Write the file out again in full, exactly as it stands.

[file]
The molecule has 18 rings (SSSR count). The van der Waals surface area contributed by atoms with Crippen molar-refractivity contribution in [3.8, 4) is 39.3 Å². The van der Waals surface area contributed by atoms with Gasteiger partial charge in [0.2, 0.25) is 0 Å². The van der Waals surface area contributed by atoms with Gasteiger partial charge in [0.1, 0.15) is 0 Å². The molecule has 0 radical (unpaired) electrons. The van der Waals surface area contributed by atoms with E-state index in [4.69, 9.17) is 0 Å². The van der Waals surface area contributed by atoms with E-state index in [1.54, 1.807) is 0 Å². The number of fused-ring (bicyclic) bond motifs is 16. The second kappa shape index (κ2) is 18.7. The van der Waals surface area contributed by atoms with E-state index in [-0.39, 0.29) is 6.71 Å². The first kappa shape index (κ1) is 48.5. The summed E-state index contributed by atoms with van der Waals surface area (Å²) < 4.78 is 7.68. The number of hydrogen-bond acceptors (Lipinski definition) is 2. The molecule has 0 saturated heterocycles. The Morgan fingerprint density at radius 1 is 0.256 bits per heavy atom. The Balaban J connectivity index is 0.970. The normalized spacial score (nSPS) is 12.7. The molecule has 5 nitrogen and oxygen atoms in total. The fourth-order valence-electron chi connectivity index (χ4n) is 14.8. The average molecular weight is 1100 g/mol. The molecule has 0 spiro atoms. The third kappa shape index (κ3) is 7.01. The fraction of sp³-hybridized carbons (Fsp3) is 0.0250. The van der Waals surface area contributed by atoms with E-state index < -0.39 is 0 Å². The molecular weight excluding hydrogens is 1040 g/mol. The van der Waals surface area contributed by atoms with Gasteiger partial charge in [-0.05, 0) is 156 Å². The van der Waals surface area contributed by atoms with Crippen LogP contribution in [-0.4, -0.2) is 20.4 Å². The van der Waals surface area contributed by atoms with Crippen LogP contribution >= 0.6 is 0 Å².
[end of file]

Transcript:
The molecule has 18 rings (SSSR count). The van der Waals surface area contributed by atoms with Crippen molar-refractivity contribution in [3.8, 4) is 39.3 Å². The van der Waals surface area contributed by atoms with Gasteiger partial charge in [0.2, 0.25) is 0 Å². The van der Waals surface area contributed by atoms with Gasteiger partial charge in [0.1, 0.15) is 0 Å². The molecule has 0 radical (unpaired) electrons. The van der Waals surface area contributed by atoms with E-state index in [4.69, 9.17) is 0 Å². The van der Waals surface area contributed by atoms with E-state index in [1.54, 1.807) is 0 Å². The number of fused-ring (bicyclic) bond motifs is 16. The second kappa shape index (κ2) is 18.7. The van der Waals surface area contributed by atoms with E-state index in [-0.39, 0.29) is 6.71 Å². The first kappa shape index (κ1) is 48.5. The summed E-state index contributed by atoms with van der Waals surface area (Å²) < 4.78 is 7.68. The number of hydrogen-bond acceptors (Lipinski definition) is 2. The molecule has 0 saturated heterocycles. The Morgan fingerprint density at radius 1 is 0.256 bits per heavy atom. The Balaban J connectivity index is 0.970. The normalized spacial score (nSPS) is 12.7. The molecule has 5 nitrogen and oxygen atoms in total. The fourth-order valence-electron chi connectivity index (χ4n) is 14.8. The average molecular weight is 1100 g/mol. The molecule has 0 spiro atoms. The third kappa shape index (κ3) is 7.01. The fraction of sp³-hybridized carbons (Fsp3) is 0.0250. The van der Waals surface area contributed by atoms with E-state index < -0.39 is 0 Å². The molecular weight excluding hydrogens is 1040 g/mol. The van der Waals surface area contributed by atoms with Gasteiger partial charge in [-0.05, 0) is 156 Å². The van der Waals surface area contributed by atoms with Crippen LogP contribution in [-0.4, -0.2) is 20.4 Å². The van der Waals surface area contributed by atoms with Crippen LogP contribution >= 0.6 is 0 Å².